Since Linux 5.2, there is a new metric in the hood: Pressure Stall Information (PSI). Currently it supplies 3 ciritical metrics from kernel: CPU, IO and memory. You can find the values simply by looking to files under /proc/pressure folder. I am not going to try explaining it in detail, since this page already does that pretty good. I've found it way better than just the load metric because of granularity.
User gets a warning about disk, sees it's full and starts to investigate. After removing few GB's, there is a little problem: df and du commands' conflicting output. Where is my free disk? After searching it on Google, people says "check out lsof | grep deleted" and user realizes this is really a thing on Linux. Processes hold files on disk even the files are deleted. Restarts the process, and everything seems fine now.
Scripting under different unices is a bit painful. Especially if you have a completely mixed environment with plenty of obsolete systems in it. I was trying to get md5sum of something quickly. Here is the result: Sure, you can use md5sum command on every system if you install it, but this seems like the most painless way. Still failing on some old Solaris (like 8/9) but luckily I can skip those :)
I've discovered systemd added a container utility called systemd-nspawn. It's basically chroot on steroids. (No, don't think Docker) I decided to give it a shot even they don't consider it stable yet. I tried to implement encryption a bit. Data normally sitting duck on bare-metal unencrypted servers (mainly because encryption seems hard or you trust your data center & country). If someone reboots the server and adds "rescue" to grub kernel line, (s)he will get a root user prompt, bye to personal/commercial sensitive info!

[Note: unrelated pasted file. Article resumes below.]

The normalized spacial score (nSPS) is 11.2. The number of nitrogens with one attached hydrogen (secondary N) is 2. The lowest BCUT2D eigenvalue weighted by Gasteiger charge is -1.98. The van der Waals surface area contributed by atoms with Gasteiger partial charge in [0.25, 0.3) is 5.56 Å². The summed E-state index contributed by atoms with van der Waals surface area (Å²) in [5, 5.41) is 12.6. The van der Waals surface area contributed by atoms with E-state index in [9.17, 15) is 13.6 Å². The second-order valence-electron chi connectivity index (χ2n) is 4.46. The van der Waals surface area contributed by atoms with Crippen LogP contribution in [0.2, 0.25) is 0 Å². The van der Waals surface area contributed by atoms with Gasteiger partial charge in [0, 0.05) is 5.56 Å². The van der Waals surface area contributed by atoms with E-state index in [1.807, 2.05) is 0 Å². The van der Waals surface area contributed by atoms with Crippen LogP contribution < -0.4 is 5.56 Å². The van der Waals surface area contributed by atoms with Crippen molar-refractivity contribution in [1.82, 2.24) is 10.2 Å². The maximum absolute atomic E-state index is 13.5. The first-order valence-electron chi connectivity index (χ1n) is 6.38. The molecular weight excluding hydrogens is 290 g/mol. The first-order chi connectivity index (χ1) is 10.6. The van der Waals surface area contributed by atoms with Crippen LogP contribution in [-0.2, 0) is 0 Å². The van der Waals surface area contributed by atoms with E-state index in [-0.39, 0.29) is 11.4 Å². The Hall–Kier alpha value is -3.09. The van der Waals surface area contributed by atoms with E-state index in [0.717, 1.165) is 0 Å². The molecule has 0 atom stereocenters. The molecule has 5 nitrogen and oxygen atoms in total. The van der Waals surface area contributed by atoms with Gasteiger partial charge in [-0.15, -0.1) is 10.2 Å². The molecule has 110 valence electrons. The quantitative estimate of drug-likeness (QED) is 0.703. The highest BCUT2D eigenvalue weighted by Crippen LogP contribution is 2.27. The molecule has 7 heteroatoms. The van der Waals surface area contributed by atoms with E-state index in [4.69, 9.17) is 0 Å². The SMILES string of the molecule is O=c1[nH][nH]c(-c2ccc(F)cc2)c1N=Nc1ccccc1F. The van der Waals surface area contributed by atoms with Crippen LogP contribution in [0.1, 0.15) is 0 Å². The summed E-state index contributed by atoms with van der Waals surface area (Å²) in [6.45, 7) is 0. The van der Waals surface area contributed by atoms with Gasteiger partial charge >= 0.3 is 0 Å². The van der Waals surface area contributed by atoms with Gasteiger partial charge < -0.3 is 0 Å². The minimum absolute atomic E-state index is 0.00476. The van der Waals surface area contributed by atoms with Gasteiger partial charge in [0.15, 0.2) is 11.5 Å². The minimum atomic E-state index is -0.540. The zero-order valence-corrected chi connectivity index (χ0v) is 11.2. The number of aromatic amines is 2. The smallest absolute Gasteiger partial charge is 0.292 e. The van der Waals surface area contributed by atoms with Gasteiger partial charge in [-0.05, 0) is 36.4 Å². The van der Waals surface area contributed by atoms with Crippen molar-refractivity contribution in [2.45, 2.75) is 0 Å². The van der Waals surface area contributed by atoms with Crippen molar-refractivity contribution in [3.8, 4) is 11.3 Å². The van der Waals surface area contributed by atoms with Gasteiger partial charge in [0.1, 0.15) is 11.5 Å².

Couldn't find an easy & reliable way to check if memcached is running (for HA tools). Current check scripts on the net are generally stalling when memcached hits to maximum connections. So I wrote a dirty script that timeouts after 1 second on unsuccesful try. It's ugly but you get the idea. Why if ? Because my version of netcat wasn't exiting with correct error status on timeout for some reason.
Ext3 has 30K directory limit inside one single directory and I needed to create ~180K. Crap, I need another filesystem, which might be ext4, xfs or something like it. But I can't shutdown a production server or plug another disk. So I created one file which is big enough for my needs (let's say 100G): truncate -s 100G my_ext4_blockfile Let's format the file: mkfs.ext4 my_ext4_blockfile Now, you can mount the file wherever you like: